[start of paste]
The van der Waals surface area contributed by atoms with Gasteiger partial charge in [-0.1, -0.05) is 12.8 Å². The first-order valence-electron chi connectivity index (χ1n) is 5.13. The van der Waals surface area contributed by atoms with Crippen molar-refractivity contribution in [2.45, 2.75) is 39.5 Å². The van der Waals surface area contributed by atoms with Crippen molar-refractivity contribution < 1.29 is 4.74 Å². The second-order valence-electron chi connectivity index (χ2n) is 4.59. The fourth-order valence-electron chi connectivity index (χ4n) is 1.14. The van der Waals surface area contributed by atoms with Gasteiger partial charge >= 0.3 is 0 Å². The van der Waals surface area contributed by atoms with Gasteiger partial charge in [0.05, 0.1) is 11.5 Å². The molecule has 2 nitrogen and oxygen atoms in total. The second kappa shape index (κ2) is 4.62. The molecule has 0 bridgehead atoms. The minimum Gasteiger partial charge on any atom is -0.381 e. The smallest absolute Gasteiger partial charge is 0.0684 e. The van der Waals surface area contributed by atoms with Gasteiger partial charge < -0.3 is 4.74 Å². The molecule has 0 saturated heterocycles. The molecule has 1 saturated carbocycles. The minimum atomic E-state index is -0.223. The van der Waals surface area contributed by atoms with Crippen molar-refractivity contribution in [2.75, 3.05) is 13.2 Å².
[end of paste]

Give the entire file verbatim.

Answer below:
The van der Waals surface area contributed by atoms with Gasteiger partial charge in [-0.1, -0.05) is 12.8 Å². The first-order valence-electron chi connectivity index (χ1n) is 5.13. The van der Waals surface area contributed by atoms with Crippen molar-refractivity contribution in [2.45, 2.75) is 39.5 Å². The van der Waals surface area contributed by atoms with Crippen molar-refractivity contribution < 1.29 is 4.74 Å². The second-order valence-electron chi connectivity index (χ2n) is 4.59. The fourth-order valence-electron chi connectivity index (χ4n) is 1.14. The van der Waals surface area contributed by atoms with Gasteiger partial charge >= 0.3 is 0 Å². The van der Waals surface area contributed by atoms with Gasteiger partial charge in [0.05, 0.1) is 11.5 Å². The molecule has 2 nitrogen and oxygen atoms in total. The second kappa shape index (κ2) is 4.62. The molecule has 0 bridgehead atoms. The minimum Gasteiger partial charge on any atom is -0.381 e. The smallest absolute Gasteiger partial charge is 0.0684 e. The van der Waals surface area contributed by atoms with Gasteiger partial charge < -0.3 is 4.74 Å². The molecule has 0 saturated heterocycles. The molecule has 1 saturated carbocycles. The minimum atomic E-state index is -0.223. The van der Waals surface area contributed by atoms with Crippen molar-refractivity contribution in [2.75, 3.05) is 13.2 Å².